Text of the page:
Late on Thursday, Lucille O’Connor, Erin’s grandmother, passed away. She was ninety years old.
Her passing was far from unexpected. Even so, the O’Connor clan is gathering in Vermillion to mourn. Erin is feeling fortunate that she had a chance to get up to Vermillion last week to see her.
Lucille was a remarkable woman, not least because she and her husband Howard raised eleven kids — including two sets of twins. Erin tells me that there were, at one point, five children in diapers in her family. And she helped run a farm.
I can’t fathom that. My hands are full enough dealing with Vivian and Nora, and I know that I’m not alone in thinking this, from watching poor grandpa Eric go a little bit white when he’s faced with the prospect of watching both kids at once (but which he still agrees to do, many thanks there). But then, before Vivian was born, I wondered how I’d be able to handle the task of raising her. Before Nora was born, I wondered how I’d be able to handle the task of raising the pair of them. But I coped. And I guess this is what Lucille epitomizes: she had tremendous strength within her to do what she did. And for that, I have to say that I was always a bit in awe of her.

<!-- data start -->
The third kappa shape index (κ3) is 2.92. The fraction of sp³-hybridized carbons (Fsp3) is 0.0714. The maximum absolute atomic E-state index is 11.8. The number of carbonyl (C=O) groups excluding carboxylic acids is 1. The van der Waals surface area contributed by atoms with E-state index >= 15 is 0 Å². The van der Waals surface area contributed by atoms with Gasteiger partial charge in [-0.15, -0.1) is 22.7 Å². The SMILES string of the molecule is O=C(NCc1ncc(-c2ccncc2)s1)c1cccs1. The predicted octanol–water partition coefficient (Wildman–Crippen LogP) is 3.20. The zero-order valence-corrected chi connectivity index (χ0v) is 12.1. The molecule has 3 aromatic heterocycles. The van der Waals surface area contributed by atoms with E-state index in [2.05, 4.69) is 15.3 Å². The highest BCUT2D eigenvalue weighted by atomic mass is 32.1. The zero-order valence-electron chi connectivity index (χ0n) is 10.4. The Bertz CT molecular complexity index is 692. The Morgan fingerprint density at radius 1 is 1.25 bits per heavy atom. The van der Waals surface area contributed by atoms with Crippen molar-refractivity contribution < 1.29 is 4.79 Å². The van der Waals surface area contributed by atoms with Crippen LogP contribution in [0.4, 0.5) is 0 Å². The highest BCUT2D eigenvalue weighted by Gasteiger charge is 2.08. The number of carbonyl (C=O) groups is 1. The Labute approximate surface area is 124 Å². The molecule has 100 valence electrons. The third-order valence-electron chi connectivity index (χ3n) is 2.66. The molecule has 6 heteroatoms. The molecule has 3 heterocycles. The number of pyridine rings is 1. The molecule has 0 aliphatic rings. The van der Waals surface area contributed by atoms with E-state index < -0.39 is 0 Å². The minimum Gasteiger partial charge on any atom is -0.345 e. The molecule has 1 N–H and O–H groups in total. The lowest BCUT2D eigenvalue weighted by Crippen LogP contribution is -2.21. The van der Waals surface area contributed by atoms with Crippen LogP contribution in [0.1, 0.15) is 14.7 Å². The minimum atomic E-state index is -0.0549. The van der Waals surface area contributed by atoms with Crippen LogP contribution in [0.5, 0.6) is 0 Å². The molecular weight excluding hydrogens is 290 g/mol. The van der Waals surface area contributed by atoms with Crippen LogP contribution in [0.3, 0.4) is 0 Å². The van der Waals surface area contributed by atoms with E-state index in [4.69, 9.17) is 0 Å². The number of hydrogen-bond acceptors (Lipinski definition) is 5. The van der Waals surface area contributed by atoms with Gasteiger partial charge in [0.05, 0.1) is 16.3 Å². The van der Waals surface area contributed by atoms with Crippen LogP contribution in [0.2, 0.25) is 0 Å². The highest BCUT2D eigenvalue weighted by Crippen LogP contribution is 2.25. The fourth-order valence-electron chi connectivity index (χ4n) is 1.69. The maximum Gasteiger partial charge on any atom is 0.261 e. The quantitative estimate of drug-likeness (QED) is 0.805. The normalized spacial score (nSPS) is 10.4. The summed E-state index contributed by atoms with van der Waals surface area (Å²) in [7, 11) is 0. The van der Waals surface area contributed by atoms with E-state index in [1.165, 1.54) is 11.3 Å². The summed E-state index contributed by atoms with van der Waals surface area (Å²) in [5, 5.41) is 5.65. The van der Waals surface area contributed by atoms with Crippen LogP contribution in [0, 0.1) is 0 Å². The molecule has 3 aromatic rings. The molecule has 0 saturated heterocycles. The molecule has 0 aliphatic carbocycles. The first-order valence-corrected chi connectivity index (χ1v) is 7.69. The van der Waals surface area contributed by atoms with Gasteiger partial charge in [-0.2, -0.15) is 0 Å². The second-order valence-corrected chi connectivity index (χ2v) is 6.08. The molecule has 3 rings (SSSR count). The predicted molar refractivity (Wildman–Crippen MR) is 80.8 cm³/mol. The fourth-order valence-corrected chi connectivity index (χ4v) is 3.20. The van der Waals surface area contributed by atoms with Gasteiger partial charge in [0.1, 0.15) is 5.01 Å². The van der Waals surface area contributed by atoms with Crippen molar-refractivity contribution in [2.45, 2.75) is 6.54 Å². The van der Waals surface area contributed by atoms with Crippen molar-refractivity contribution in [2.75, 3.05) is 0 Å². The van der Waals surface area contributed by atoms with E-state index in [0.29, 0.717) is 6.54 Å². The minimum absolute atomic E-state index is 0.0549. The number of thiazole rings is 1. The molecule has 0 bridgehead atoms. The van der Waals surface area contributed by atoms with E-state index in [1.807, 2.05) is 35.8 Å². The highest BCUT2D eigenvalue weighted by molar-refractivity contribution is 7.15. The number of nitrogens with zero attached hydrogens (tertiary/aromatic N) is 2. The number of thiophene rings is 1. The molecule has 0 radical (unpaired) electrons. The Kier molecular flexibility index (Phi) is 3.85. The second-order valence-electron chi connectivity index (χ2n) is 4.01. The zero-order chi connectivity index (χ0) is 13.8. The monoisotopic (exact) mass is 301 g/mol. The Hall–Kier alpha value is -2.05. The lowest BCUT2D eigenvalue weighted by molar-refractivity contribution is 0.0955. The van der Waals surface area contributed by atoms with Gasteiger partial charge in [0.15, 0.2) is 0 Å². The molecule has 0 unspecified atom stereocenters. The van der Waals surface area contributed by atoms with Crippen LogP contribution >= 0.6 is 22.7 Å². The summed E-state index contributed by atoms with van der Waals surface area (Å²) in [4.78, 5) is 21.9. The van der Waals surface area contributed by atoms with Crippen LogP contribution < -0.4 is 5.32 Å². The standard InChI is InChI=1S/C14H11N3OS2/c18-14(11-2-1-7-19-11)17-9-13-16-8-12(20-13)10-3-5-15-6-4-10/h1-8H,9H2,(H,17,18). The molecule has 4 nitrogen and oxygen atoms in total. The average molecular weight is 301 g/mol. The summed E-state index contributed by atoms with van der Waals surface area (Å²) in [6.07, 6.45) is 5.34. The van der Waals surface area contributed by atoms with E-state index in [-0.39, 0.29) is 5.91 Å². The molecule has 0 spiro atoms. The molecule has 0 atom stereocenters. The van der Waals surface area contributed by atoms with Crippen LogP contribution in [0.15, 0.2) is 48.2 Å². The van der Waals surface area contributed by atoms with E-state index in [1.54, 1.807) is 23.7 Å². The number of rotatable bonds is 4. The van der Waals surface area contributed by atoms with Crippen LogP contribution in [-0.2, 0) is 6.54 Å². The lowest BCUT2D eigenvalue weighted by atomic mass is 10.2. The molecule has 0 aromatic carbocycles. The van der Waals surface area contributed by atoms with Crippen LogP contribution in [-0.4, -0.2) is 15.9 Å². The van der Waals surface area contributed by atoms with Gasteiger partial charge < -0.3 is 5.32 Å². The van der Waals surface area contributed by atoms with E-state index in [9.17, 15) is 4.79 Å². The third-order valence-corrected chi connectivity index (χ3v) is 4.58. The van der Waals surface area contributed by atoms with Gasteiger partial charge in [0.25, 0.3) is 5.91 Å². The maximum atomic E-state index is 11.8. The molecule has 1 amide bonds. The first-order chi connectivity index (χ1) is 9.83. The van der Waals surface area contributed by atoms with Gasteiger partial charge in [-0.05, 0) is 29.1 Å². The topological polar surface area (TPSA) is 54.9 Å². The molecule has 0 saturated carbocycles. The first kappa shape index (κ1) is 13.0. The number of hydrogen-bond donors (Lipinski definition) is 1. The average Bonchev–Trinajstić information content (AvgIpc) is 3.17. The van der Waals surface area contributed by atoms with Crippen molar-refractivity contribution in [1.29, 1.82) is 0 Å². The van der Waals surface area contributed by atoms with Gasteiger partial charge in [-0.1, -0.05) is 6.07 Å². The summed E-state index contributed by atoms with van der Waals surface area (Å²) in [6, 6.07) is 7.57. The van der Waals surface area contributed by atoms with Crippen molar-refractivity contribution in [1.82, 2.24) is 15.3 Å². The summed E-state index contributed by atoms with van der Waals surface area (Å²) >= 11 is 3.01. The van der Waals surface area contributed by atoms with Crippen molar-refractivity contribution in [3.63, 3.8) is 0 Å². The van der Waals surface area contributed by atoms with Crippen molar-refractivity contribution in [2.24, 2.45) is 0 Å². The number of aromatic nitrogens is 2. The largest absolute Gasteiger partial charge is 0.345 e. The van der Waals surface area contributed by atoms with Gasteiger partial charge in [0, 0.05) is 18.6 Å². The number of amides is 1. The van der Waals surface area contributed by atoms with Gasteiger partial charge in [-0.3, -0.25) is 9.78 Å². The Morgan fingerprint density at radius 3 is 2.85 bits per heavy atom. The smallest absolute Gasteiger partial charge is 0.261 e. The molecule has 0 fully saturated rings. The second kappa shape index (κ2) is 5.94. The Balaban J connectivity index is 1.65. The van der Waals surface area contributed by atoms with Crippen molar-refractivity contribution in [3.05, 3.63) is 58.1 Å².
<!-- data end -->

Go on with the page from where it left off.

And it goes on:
She knew the love of a wonderful husband in Howard, and she was surrounded by a loving family. The O’Connor clan welcomed me with open arms, and I have to think that that hospitality flowed from the top. I didn’t know her as much as I perhaps should have, given that I was over a thousand miles away, but she loved her great grandchildren, and made us a part of her family with her monthly letters. Truly a great grandmother. I will miss not being able to see her anymore when I visit Vermillion.
Lucille died in her sleep beside the man she’d loved and been married to for sixty-five years. As grandpa Wendell said, you cannot ask for a fuller life, or a better ending, than that.